Well, the treadmill you’ve been on for decades just stopped. Bam! And that feeling you have right now is the same as if you’d been thrown off your Peloton bike and onto the ground: what in the holy fuck just happened? I hope you might consider this: what happened is inexplicably incredible. It’s the greatest gift ever unwrapped. Not the deaths, not the virus, but The Great Pause. It is, in a word, profound. Please don’t recoil from the bright light beaming through the window. I know it hurts your eyes. It hurts mine, too. But the curtain is wide open.

What the crisis has given us is a once-in-a-lifetime chance to see ourselves and our country in the plainest of views. At no other time, ever in our lives, have we gotten the opportunity to see what would happen if the world simply stopped.

Here it is. We’re in it. Stores are closed. Restaurants are empty. Streets and six-lane highways are barren. Even the planet itself is rattling less (true story). And because it is rarer than rare, it has brought to light all of the beautiful and painful truths of how we live. And that feels weird. Really weird. Because it has…never…happened…before. If we want to create a better country and a better world for our kids, and if we want to make sure we are even sustainable as a nation and as a democracy, we have to pay attention to how we feel right now. I cannot speak for you, but I imagine you feel like I do: devastated, depressed, and heartbroken.

Los Angeles, pollution-free. Photo credit: Gabriel Duarte

Squawk!

Happy Valley- a poet walks among you!  She walks down the middle of your streets in search of a coffee house that opens at 7—preferably one that has blueberry scones…

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Clint Eastwood in The Good, The Bad, and the Ugly, 1966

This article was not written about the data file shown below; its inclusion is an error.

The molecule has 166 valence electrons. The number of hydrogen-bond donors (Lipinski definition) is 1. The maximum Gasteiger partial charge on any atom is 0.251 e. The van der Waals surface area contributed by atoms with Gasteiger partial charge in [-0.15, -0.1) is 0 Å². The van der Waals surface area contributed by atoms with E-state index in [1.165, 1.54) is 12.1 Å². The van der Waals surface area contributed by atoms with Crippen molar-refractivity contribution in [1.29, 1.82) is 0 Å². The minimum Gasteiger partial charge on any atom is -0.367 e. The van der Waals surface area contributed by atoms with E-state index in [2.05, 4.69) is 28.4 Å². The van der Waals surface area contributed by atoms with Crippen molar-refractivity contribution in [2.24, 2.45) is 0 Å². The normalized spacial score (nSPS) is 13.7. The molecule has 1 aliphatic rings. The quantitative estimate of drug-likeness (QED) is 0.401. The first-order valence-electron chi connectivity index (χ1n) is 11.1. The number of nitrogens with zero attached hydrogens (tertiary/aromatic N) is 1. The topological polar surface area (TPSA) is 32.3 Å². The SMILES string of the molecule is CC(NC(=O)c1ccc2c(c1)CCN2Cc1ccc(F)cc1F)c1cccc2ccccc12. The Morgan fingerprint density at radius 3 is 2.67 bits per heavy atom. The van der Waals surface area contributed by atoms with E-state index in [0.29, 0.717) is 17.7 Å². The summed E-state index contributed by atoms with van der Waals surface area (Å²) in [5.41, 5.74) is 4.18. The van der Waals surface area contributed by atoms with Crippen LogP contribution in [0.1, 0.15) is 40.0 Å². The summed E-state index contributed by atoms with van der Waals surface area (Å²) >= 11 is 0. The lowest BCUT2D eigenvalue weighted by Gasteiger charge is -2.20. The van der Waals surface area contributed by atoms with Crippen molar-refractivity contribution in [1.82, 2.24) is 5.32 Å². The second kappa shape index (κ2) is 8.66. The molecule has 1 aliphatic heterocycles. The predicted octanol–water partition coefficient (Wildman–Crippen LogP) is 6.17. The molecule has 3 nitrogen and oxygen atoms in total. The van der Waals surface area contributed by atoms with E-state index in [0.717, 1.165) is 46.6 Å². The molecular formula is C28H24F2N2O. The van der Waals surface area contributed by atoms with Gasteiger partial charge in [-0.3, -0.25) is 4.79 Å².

Last few weeks my inner dialogue seems to have a Wheeling Virginian cigar hanging out the corner of its mouth, almost as if I am internalizing a Clint Eastwood character from a 1960’s spaghetti western.  This dialogue surfaces as a distaste for sidewalks apparently.

My urban bird watching continues to provide rewards.  This morning I took a right on 17th and saw a collection of Steller’s  Jays sitting on the corner of a low rooftop chatting away.  It was about 6:45 in the morning and I imagined they were having a bird meeting about bugs, feeders and crows.  Two of the birds looked smaller than the other three.  Are they young-lings getting trained?  What surprised me the most about this conversation was the low volume.  Steller’s are known for their loud “SQUAWK!” The kind of squawk that can wake you out of a nap, bring your shoulders up in a cringe, and your finger to involuntarily enter your ear in an attempt to protect the lobe.  It’s an annoying sound.  The bird’s feather mohawk fits the personality perfectly.  They thrash about the stage of any backyard bird feeder violently tossing seeds all over and chasing the other birds away—a real punk of the bird community.  Yet here they are, five of them, quietly chatting away making little gargle sounds and tapping their beaks together in salutations.

Around the corner three crows sit on a wire quietly eavesdropping.  Bird espionage.

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“SQUAWK!”

Later today I am attending my cousin’s funeral.  Family on my dad’s side is flying in.  There is an old joke about us Irish-types: we suffer from Irish Alzheimer’s, we only remember the grudges.

This morning after four days of anxiety, I’m different, peaceful, after my walk.  In the past I felt like a boxer getting into the ring prior to a family get-together …not today.  My mind makes a connection between these birds and the family.  The childhood stereotypes of each family member squawks at me.  However childhood memories are distorted by time.  Even our mind’s eye remembers event at the low angel of a 12 year old.  Adults are bigger than life!  Old memories, we all have of some variety, knit themselves deep into our hearts.  Every so once-in-a-while a box of yarn, cut up, knotted up and tangled, is dropped off at our doorstep demanding to be segregated and deciphered.  Who did what to who, and who’s to blame?

Fuck that.  Don’t take the bait.

Today as I travel into Anacortes with my brother, in our funeral attire, I leave my tangled box of yarn at the door.  I will approach my family, especially the ones I haven’t seen in decades, with fresh eyes and “quiet” conversation.  We have all changed in one degree or another.  The fabric of our hearts are knitted by natures stitch.  The natural bond of family is greater than the artificial polyester strings of misunderstandings and hate.

I love my family.

Squawks and all.

HEART-SHAMROCK